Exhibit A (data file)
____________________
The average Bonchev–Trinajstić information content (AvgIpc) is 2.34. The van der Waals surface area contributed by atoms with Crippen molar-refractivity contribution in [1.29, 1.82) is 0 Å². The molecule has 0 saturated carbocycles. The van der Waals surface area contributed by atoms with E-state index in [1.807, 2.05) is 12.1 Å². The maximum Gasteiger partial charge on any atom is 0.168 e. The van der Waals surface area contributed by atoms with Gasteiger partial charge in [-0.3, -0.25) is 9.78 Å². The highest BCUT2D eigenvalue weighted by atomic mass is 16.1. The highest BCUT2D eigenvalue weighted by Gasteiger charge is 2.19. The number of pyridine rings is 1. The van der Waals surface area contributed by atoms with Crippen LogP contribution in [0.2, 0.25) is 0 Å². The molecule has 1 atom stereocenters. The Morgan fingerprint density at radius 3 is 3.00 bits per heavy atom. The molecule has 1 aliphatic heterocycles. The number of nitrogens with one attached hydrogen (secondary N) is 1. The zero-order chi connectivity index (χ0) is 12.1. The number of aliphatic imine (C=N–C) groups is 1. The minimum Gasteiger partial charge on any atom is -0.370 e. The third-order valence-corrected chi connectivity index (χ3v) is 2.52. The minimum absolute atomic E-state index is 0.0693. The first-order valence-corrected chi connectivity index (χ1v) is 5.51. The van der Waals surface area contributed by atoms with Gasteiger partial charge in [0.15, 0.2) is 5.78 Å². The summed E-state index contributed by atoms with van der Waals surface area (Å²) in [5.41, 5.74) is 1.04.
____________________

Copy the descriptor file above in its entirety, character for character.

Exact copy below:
The average Bonchev–Trinajstić information content (AvgIpc) is 2.34. The van der Waals surface area contributed by atoms with Crippen molar-refractivity contribution in [1.29, 1.82) is 0 Å². The molecule has 0 saturated carbocycles. The van der Waals surface area contributed by atoms with E-state index in [1.807, 2.05) is 12.1 Å². The maximum Gasteiger partial charge on any atom is 0.168 e. The van der Waals surface area contributed by atoms with Gasteiger partial charge in [-0.3, -0.25) is 9.78 Å². The highest BCUT2D eigenvalue weighted by atomic mass is 16.1. The highest BCUT2D eigenvalue weighted by Gasteiger charge is 2.19. The number of pyridine rings is 1. The van der Waals surface area contributed by atoms with Crippen LogP contribution in [0.2, 0.25) is 0 Å². The molecule has 1 atom stereocenters. The Morgan fingerprint density at radius 3 is 3.00 bits per heavy atom. The molecule has 1 aliphatic heterocycles. The number of nitrogens with one attached hydrogen (secondary N) is 1. The zero-order chi connectivity index (χ0) is 12.1. The number of aliphatic imine (C=N–C) groups is 1. The minimum Gasteiger partial charge on any atom is -0.370 e. The third-order valence-corrected chi connectivity index (χ3v) is 2.52. The minimum absolute atomic E-state index is 0.0693. The first-order valence-corrected chi connectivity index (χ1v) is 5.51. The van der Waals surface area contributed by atoms with Gasteiger partial charge in [0.15, 0.2) is 5.78 Å². The summed E-state index contributed by atoms with van der Waals surface area (Å²) in [5.41, 5.74) is 1.04.